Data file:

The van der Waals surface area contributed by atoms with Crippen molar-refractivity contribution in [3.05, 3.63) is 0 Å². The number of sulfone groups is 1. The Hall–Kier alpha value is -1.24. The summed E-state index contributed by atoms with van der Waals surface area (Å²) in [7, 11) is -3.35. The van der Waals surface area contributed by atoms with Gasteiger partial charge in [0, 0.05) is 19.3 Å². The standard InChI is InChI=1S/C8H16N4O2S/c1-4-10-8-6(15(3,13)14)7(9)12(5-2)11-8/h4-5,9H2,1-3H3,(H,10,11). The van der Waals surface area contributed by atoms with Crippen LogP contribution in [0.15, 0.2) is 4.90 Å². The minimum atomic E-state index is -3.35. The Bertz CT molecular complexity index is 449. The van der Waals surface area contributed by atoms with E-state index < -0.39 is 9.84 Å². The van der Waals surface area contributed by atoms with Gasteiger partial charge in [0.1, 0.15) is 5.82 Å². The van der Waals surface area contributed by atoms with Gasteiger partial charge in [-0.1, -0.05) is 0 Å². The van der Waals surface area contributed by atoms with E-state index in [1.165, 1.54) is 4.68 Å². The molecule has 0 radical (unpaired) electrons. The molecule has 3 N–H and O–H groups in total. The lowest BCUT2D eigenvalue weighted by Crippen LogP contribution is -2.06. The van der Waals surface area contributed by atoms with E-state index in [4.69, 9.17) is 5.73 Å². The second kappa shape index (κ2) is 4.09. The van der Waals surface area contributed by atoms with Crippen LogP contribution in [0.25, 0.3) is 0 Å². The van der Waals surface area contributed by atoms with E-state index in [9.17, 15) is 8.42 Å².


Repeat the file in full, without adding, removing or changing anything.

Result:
The van der Waals surface area contributed by atoms with Crippen molar-refractivity contribution in [3.05, 3.63) is 0 Å². The number of sulfone groups is 1. The Hall–Kier alpha value is -1.24. The summed E-state index contributed by atoms with van der Waals surface area (Å²) in [7, 11) is -3.35. The van der Waals surface area contributed by atoms with Gasteiger partial charge in [0, 0.05) is 19.3 Å². The standard InChI is InChI=1S/C8H16N4O2S/c1-4-10-8-6(15(3,13)14)7(9)12(5-2)11-8/h4-5,9H2,1-3H3,(H,10,11). The van der Waals surface area contributed by atoms with Crippen LogP contribution in [0.15, 0.2) is 4.90 Å². The minimum atomic E-state index is -3.35. The Bertz CT molecular complexity index is 449. The van der Waals surface area contributed by atoms with E-state index < -0.39 is 9.84 Å². The van der Waals surface area contributed by atoms with Gasteiger partial charge in [0.1, 0.15) is 5.82 Å². The van der Waals surface area contributed by atoms with Gasteiger partial charge in [-0.1, -0.05) is 0 Å². The van der Waals surface area contributed by atoms with E-state index in [1.165, 1.54) is 4.68 Å². The molecule has 0 radical (unpaired) electrons. The molecule has 3 N–H and O–H groups in total. The lowest BCUT2D eigenvalue weighted by Crippen LogP contribution is -2.06. The van der Waals surface area contributed by atoms with E-state index in [4.69, 9.17) is 5.73 Å². The second kappa shape index (κ2) is 4.09. The van der Waals surface area contributed by atoms with Crippen LogP contribution in [0.25, 0.3) is 0 Å². The van der Waals surface area contributed by atoms with E-state index in [9.17, 15) is 8.42 Å².